New Work and Pensions Secretary David Blunkett [infamously involved in scandal of illegality to please his then mistress; who also attacked his government colleagues] has said ‘as a nation, we need everyone who can work to work not just to fund services but to fund future pensions.’

    Commenting on plans to ‘reform’ incapacity benefit he said he intends to ‘facilitate a return to employment’.

    Public sector union UNISON yesterday cautioned against pressurising people into work.

    A UNISON spokesman told News Line: ‘There are people drawing incapacity benefit who want to work. The problem is getting employers to change their policies and procedures, even giving interviews.

    ‘But once you are saying to people “we are going to stop your benefit if you haven’t found work” that’s putting people in a difficult position.
    ‘It’s not a case of not trying or people just sitting around.’

    Blunkett claimed the majority of people currently claiming incapacity benefit wanted to be employed.

    Blunkett added: ‘Work is actually good for you, not just because you earn a living and you’re independent and dignified but actually it’s good for you in terms of your health.’

    Lorna Reith, Chief Executive, Disability Alliance, said of the government’s plans: ‘We are deeply concerned about the amount of power that could be given to officials in Jobcentre Plus offices.

    ‘Is the DWP seriously suggesting that junior Jobcentre Plus staff are to decide whether or not someone who’s had a mental breakdown is ready to start looking for work?

    ‘Or someone still undergoing chemotherapy [for cancer] should be ringing up employers?

    ‘We are appalled at the idea that people in this position would be penalised by having their benefit pegged at the poverty level of £55 per week.’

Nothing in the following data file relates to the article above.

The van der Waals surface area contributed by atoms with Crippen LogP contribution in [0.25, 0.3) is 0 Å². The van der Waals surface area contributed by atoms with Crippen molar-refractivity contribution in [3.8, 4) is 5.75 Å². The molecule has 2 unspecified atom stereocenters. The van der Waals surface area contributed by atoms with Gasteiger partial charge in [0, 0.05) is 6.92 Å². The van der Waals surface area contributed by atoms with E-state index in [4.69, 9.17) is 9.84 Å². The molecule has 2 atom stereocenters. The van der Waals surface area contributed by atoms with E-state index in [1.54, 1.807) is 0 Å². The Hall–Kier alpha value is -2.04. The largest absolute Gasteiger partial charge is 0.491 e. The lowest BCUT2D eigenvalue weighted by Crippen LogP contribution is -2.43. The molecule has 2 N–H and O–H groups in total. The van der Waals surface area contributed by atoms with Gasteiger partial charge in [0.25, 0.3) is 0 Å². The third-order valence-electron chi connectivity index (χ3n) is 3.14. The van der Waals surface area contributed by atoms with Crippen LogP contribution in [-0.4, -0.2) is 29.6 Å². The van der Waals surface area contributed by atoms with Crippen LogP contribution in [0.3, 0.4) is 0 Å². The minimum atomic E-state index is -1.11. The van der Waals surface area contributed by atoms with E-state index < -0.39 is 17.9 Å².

Blair and Blunkett want to see 80 per cent of people of working age in a job.

    Blunkett said yesterday he didn’t ‘want a fight, with anybody, least of all the Disability Alliance’.

    But he stressed: ‘It is absolutely crucial that we distinguish between those who can and cannot work.’

    Disability Alliance’s Reith told News Line yesterday: ‘A lot of disabled people do want to work but they need help and support.

    ‘We’d like to hear what carrots and sticks the government has in mind for employers, because so far the whole concentration has been on disabled people who are not in work.

    ‘The prime minister was talking about respect. In our view, people make a contribution to society in many ways. It’s not just those in employment who deserve respect.

    ‘One thing they are not talking about is carers. If the carers were all in work, who will be doing the caring?!’

    Mental health charity MIND said legislation was welcome ‘as long as the needs of individuals are at the forefront of any reform’.

    The number of people out of work and claiming benefit rose by 8,100 to 839,400 in April, official figures show.

    Jobs continued to be lost in manufacturing, which reached a record low of 3.23 million in the quarter to March, with 82,000 fewer people employed in manufacturing than in the same period a year ago.

    These figures do not cover recent heavy job losses at MG Rover, IBM and Marconi.